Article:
In stock

Trim: 5.5 x 8.5
Format: Paperback
ISBN: 978-0-9793236-7-6

Princess Aracoma: The Shawnee and Pioneers of Logan County, West Virginia

G.T. Swain

This book was originally part of a much larger book called History of Logan County, West Virginia; by G.T.Swain. Except for a handful of minor grammatical changes, and in spite of numerous politically incorrect instances, we have left the book as published in 1927.

Princess Aracoma was the daughter of Chief Cornstalk, the leader of the Shawnee Indians. Both Cornstalk and Aracoma are legendary and have an important place in the early history of West Virginia.

Princess Aracoma was known to be strikingly beautiful, and a fair and wise leader. Even after the unjustifiable death of her father, Aracoma led her people with dignity and strength.

Her marriage to a white man—Boling Baker, whom she dearly loved, and who treated her with every kindness and devotion, is a story told throughout West Virginia’s history.

Not only does this book show the conflict and struggles between natives and settlers in the rugged land that would eventually become Logan County and surrounding areas, it conveys the gradual evolution of the land, the people, and the emergence of what would become the state of West Virginia.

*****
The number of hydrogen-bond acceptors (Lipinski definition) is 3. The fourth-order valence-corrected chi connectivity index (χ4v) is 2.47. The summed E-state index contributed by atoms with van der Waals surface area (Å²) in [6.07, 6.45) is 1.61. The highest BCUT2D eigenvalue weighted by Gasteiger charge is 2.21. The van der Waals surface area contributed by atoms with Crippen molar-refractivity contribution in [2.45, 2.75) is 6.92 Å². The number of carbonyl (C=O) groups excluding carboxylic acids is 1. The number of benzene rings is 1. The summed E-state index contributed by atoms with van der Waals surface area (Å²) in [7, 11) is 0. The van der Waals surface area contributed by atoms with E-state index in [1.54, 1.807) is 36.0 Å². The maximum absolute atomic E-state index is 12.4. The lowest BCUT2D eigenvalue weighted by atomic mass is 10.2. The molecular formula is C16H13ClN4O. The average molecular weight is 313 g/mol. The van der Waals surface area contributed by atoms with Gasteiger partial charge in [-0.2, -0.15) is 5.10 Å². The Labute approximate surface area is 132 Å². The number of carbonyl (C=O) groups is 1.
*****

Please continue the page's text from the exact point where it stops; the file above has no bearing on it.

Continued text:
After the Battle of Point Pleasant and the death of Chief Cornstalk, in 1774, the Shawnees in West Virginia were under the command of Cornstalk’s lovely daughter, Princess Aracoma. Yet, it was fourteen years prior to Cornstalk’s death that the princess and many of her people had already moved into a lush valley in what is now southern West Virginia (Midelburg Island, in Logan County).

While there, the princessᅠis credited with settling a conflict between the native population and the earliest settlers coming into the region, which involved her eventual marriage to a white man, Boling Baker. Aracoma brought peace to the territory, became the undisputed leader of her proud people, and lived among them until her death in 1780. This special volume documents the true story of Princess Aracoma and the original settling of the Mountain State.

Pages: 110